It’s Time To Brace For A Delay, And To Realize That’s A Good Thing


NBA 2K usually releases in September, but when you consider the state of the world and the various industries impacted by the spread of COVID-19, it would seem there is a possibility NBA 2K21 could be delayed–but that might not be a bad thing.

NBA 2K is developed in Novato, California. The state has been under shelter-in-place orders for over a month and the 2K development team has been working from home on the next version of the game.

It’s clear the MyTeam group hasn’t stopped turning out new cards for NBA 2K20, but supplying content for an existing game is very different than putting together a brand new release.

New versions of sports video games are supposed to include rookies, new uniforms, arenas, floors, free-agent moves, rule changes on top of new features and mechanics.

With the 2019-20 NBA season suspended, and the conclusion still up in the air, it’s impossible to know what’s in store for the 2020-21 campaign.

Like every publisher that has a deal with a professional sports league, 2K uses the start of the NBA season as a jump-off point for its annual release.

With each passing day, it’s beginning to look as though the 2020-21 NBA season won’t be starting on time. That’s not an ideal climate for any 2K release, but it’s especially troubling for the one upcoming.

This happens to be the year the gaming industry is welcoming the next-generation consoles (PlayStation 5 and Xbox Series X).

The programming for a new console can often bring unexpected difficulties. This is likely the last development cycle a studio would want to go through with its engineers working from home.

Without it’s real-life counterpart in session, valuable members of its staff are working from home, and dealing with the challenges of developing for a new console, it seems like the odds are against a September release.

Before you let that concept get you down, there are several reasons to be happy about a potential delay.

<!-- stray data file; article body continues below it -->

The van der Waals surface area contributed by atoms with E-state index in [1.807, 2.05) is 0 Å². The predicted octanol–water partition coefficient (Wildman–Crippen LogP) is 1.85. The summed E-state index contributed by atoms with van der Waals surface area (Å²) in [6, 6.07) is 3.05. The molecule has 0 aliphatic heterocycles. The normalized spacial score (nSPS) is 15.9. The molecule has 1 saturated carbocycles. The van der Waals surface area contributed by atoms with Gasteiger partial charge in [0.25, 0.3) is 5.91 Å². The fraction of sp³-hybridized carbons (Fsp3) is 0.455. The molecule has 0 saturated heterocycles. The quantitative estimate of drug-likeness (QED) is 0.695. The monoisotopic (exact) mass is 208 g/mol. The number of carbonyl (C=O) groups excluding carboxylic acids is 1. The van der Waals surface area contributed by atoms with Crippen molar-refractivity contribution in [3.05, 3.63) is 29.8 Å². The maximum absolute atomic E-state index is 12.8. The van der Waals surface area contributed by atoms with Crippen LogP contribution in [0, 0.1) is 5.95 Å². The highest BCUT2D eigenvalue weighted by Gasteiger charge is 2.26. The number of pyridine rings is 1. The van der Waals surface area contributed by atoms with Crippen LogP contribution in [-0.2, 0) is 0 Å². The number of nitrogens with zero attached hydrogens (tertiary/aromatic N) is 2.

If a delay is inevitable, the sooner the 2K fanbase realizes the release of NBA 2K21 isn’t going to happen in September, the better.

MyTeam has done a solid job extending the life of its mode with a steady stream of content. I’m betting on a new Kobe Bryant Galaxy Opal card dropping soon, and if that happens, it’ll pump some serious life into the 2K conversation.

MyTeam is also set up for other additional content if 2K was set to embrace the concept of extending the life of NBA 2K20 in hopes of bridging the gap until 2K21 is ready for consumers.

Beyond what a delay of 2K21 could do to potentially increase the appreciation of 2K20, it would almost certainly give the development team some much-needed time to ensure the next version is noticeably better than the current one.

I’ve had a lot of fun with NBA 2K20, but it’s not perfect.

NBA 2K21 won’t be either, but with something of a reprieve from what sometimes seems like a gradually shrinking release cycle, the devs might find themselves in a position to work out some of the kinks that often plague 2K releases shortly after the game hits retailers.

Heading into the next-generation of consoles, fans will be looking for major improvements. From what I’ve learned about the specs for both the PS5 and Xbox Series X, the visuals and sound in NBA 2K21 will blow gamers away.

It’s likely 2K will try to recapture the same wow effect NBA 2K14 generated when it blazed a trail on the current-gen systems, which hopefully means we’ll see a return of the fantastic lighting from that version that has yet to be replicated.

However, there is more to the equation than graphics and sound, and if the other parts aren’t tight, 2K will be dragged for falling short in other key areas. The more time to develop, the better.

As for NBA 2K21 on the current gen, a delay should set that version up to be the best we’ve ever seen on the PS4 and Xbox One.

Many may not remember, but NBA 2K14 on PS3 and Xbox 360 was strong with modes like LeBron James Path to Greatness. If 2K can produce similar experiences with the next game on the current gen, it’ll be a win on that platform as well.

While most sports gamers would miss the excitement that comes with the annual late-summer release, in the long run, the extra time should help to produce a better NBA 2K21, and a more refined NBA 2K20 experience in the meantime.



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